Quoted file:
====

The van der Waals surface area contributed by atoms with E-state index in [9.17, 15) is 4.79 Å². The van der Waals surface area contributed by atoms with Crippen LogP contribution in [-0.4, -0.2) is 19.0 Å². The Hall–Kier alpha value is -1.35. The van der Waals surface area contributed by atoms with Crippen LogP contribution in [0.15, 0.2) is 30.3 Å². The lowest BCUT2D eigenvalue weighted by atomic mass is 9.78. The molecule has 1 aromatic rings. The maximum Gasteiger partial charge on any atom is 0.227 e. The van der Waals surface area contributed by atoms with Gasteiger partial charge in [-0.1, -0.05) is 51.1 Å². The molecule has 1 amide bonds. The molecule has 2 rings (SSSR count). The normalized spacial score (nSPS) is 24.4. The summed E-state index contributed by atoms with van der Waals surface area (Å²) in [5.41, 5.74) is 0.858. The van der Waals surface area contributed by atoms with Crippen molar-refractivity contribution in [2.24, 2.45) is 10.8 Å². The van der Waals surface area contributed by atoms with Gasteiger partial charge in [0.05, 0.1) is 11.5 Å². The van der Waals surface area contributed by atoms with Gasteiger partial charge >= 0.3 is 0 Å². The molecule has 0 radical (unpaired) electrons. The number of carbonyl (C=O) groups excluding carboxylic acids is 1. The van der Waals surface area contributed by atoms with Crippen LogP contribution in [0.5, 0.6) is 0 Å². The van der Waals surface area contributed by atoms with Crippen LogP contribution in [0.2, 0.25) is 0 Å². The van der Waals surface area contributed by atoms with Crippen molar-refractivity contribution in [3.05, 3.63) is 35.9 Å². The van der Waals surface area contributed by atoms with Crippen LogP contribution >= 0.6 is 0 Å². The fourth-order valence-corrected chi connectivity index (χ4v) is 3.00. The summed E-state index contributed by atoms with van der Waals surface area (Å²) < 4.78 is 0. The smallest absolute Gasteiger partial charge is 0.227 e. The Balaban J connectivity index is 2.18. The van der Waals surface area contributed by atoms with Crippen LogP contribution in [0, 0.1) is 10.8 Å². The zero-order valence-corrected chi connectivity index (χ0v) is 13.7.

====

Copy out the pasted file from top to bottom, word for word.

The van der Waals surface area contributed by atoms with E-state index in [9.17, 15) is 4.79 Å². The van der Waals surface area contributed by atoms with Crippen LogP contribution in [-0.4, -0.2) is 19.0 Å². The Hall–Kier alpha value is -1.35. The van der Waals surface area contributed by atoms with Crippen LogP contribution in [0.15, 0.2) is 30.3 Å². The lowest BCUT2D eigenvalue weighted by atomic mass is 9.78. The molecule has 1 aromatic rings. The maximum Gasteiger partial charge on any atom is 0.227 e. The van der Waals surface area contributed by atoms with Gasteiger partial charge in [-0.1, -0.05) is 51.1 Å². The molecule has 1 amide bonds. The molecule has 2 rings (SSSR count). The normalized spacial score (nSPS) is 24.4. The summed E-state index contributed by atoms with van der Waals surface area (Å²) in [5.41, 5.74) is 0.858. The van der Waals surface area contributed by atoms with Crippen molar-refractivity contribution in [2.24, 2.45) is 10.8 Å². The van der Waals surface area contributed by atoms with Gasteiger partial charge in [0.05, 0.1) is 11.5 Å². The van der Waals surface area contributed by atoms with Gasteiger partial charge >= 0.3 is 0 Å². The molecule has 0 radical (unpaired) electrons. The number of carbonyl (C=O) groups excluding carboxylic acids is 1. The van der Waals surface area contributed by atoms with Crippen LogP contribution in [0.5, 0.6) is 0 Å². The van der Waals surface area contributed by atoms with Crippen LogP contribution in [0.2, 0.25) is 0 Å². The van der Waals surface area contributed by atoms with Crippen molar-refractivity contribution in [3.05, 3.63) is 35.9 Å². The van der Waals surface area contributed by atoms with Crippen LogP contribution >= 0.6 is 0 Å². The fourth-order valence-corrected chi connectivity index (χ4v) is 3.00. The summed E-state index contributed by atoms with van der Waals surface area (Å²) < 4.78 is 0. The smallest absolute Gasteiger partial charge is 0.227 e. The Balaban J connectivity index is 2.18. The van der Waals surface area contributed by atoms with Crippen LogP contribution in [0, 0.1) is 10.8 Å². The zero-order valence-corrected chi connectivity index (χ0v) is 13.7.